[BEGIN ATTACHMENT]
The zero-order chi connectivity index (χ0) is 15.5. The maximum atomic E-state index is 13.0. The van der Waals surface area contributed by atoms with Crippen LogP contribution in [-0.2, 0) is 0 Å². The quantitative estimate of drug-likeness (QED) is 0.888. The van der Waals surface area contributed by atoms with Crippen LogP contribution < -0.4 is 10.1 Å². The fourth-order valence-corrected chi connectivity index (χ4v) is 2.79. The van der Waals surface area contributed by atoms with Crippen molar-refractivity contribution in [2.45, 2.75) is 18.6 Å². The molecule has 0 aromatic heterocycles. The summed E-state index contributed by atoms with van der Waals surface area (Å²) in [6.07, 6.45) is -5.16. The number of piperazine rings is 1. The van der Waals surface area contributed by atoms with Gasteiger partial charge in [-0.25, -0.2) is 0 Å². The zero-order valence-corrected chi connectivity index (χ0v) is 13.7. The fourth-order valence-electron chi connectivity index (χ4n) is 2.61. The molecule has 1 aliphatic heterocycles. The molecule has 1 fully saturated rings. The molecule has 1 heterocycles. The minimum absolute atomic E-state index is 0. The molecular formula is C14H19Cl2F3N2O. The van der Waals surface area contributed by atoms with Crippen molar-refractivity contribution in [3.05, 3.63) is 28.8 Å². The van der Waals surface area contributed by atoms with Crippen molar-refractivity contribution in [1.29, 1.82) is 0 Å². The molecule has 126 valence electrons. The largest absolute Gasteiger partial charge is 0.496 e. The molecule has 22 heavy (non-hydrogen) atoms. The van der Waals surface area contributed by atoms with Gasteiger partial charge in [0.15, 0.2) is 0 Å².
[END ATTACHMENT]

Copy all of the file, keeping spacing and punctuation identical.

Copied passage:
The zero-order chi connectivity index (χ0) is 15.5. The maximum atomic E-state index is 13.0. The van der Waals surface area contributed by atoms with Crippen LogP contribution in [-0.2, 0) is 0 Å². The quantitative estimate of drug-likeness (QED) is 0.888. The van der Waals surface area contributed by atoms with Crippen LogP contribution < -0.4 is 10.1 Å². The fourth-order valence-corrected chi connectivity index (χ4v) is 2.79. The van der Waals surface area contributed by atoms with Crippen molar-refractivity contribution in [2.45, 2.75) is 18.6 Å². The molecule has 0 aromatic heterocycles. The summed E-state index contributed by atoms with van der Waals surface area (Å²) in [6.07, 6.45) is -5.16. The number of piperazine rings is 1. The van der Waals surface area contributed by atoms with Gasteiger partial charge in [-0.25, -0.2) is 0 Å². The zero-order valence-corrected chi connectivity index (χ0v) is 13.7. The fourth-order valence-electron chi connectivity index (χ4n) is 2.61. The molecule has 1 aliphatic heterocycles. The molecule has 1 fully saturated rings. The molecule has 1 heterocycles. The minimum absolute atomic E-state index is 0. The molecular formula is C14H19Cl2F3N2O. The van der Waals surface area contributed by atoms with Crippen molar-refractivity contribution in [3.05, 3.63) is 28.8 Å². The van der Waals surface area contributed by atoms with Crippen molar-refractivity contribution in [1.29, 1.82) is 0 Å². The molecule has 126 valence electrons. The largest absolute Gasteiger partial charge is 0.496 e. The molecule has 22 heavy (non-hydrogen) atoms. The van der Waals surface area contributed by atoms with Gasteiger partial charge in [0.15, 0.2) is 0 Å².